When the drywell atmosphere inside the housing 11 is raised to a high temperature due to leakage of the coolant or the like, the heat which has not been blocked by the heat insulating material 13 reaches the heat pipe 10 and evaporates the heat conducting material therein. The evaporated heat conducting material is transferred to the heat exchanger 12 and releases heat. The material is thus returned to its liquid phase and is displaced inside the wick by capillary action. Due to this function of the heat pipe, the water inside the reference water level container 3, the reference water head water inside the reference water head tube 4, and the water inside the lower part pressure tube 6 may be cooled and prevented from boiling so that correct measurements of the water level are possible.

FIG. 2 shows a second embodiment in which thermosiphons are used in place of the heat pipe of FIG. 1 as the heat conduction means, and the other parts are the same as the embodiment shown in FIG. 1. In this embodiment, sealed heat transfer pipes such as thermosiphon tubes 20 of sealed structure are substantially coaxially arranged around the reference water head tube 4 and the lower part pressure tube 6. Upwardly slanted tubes 21 inserted in heat exchangers 12 outside the housing 11 are disposed at the upper ends of the thermosiphon tubes 20. Inside the thermosiphon tubes 20, that is, in the space between the thermosiphon tubes 20 and the reference water head tube 4 and the lower part pressure tube 6, is sealed a suitable amount of working fluid 22 such as water or freon, and the noncondensable gases such as air are completely removed. The thermosiphon tubes 20 are covered with the general heat insulating material 13. Although the thermosiphon tubes 20 do not cover the reference water level container 3 in the embodiment of FIG. 2, better effects may be obtained if they do cover the reference water level container 3.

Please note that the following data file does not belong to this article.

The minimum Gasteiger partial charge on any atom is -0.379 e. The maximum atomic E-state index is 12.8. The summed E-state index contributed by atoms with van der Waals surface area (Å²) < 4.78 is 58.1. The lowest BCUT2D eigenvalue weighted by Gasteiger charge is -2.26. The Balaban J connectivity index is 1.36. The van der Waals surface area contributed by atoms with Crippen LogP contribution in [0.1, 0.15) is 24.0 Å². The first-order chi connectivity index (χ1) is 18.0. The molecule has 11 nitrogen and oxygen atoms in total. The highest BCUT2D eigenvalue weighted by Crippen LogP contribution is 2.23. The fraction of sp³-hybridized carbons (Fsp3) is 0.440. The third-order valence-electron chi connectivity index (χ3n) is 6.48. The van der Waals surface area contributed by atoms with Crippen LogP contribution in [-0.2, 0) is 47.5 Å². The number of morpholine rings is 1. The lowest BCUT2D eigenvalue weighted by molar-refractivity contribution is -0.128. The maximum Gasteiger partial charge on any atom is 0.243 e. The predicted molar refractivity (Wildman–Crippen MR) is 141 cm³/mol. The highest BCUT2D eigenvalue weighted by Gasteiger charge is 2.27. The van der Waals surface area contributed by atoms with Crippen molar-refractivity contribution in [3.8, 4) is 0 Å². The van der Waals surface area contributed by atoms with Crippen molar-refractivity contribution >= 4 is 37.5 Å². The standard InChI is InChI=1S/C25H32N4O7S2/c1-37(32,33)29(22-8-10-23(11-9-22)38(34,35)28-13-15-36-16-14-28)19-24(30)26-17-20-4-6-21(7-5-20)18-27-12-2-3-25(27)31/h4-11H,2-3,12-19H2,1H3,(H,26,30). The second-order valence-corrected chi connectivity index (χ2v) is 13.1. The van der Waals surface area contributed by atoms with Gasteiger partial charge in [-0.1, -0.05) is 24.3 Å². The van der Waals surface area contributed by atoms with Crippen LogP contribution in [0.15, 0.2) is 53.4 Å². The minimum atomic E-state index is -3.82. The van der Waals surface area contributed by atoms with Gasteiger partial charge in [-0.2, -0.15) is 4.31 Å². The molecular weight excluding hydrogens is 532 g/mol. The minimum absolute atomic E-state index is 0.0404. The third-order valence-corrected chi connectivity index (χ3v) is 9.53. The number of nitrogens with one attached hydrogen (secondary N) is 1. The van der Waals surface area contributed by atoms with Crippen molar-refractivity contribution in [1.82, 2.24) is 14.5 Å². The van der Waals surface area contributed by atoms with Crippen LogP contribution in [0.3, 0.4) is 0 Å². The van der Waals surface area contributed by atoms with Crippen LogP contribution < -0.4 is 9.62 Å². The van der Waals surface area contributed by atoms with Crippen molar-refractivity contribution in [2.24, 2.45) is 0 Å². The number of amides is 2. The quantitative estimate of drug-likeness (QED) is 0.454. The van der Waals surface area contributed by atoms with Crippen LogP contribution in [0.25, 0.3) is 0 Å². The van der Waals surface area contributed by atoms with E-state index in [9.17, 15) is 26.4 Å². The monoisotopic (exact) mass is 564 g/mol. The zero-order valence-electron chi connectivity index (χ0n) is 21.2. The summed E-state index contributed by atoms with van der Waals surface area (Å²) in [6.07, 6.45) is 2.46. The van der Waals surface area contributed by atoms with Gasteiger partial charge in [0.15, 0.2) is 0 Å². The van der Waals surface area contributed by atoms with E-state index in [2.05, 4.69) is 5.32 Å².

When the drywell atmosphere is raised to a high temperature due to leakage of the coolant or the like, the heat which is not blocked by the heat insulating material 13 is transmitted to the working fluid 22 inside the thermosiphon tubes 20 and evaporates it. The vapor of the working fluid 22 passes through the slanted tubes 21 and reaches the heat exchangers 12 disposed outside the housing 11. The vapor is then deprived of the heat and condensed on the inner walls of the slanted tubes 21. The condensed working fluid 22 is returned by the slanted tubes 21 to the thermosiphon tubes 20 under gravity. In this manner, the reference water head water and the water inside the lower part pressure tube are cooled and do not boil, so that correct and stable measurements of the water level may be assured.

FIG. 3 shows a third embodiment of the present invention in which cooling water circulators are used in place of the heat pipes of FIG. 1 as the heat conduction means, and the other parts are the same as in the embodiment shown in FIG. 1. In this embodiment, casings 30 cover the reference water level container 3, the reference water head tube 4 and the lower part pressure tube 6. Cooling water 31 is forcibly circulated inside the casings 30 by pumps 32. Heat exchangers 12 are disposed at locations before the cooling water 31 enters the pumps 32 for adjusting the water temperature of the cooling water. The outside surfaces of the casings 30 are covered with the general heat insulating material 13.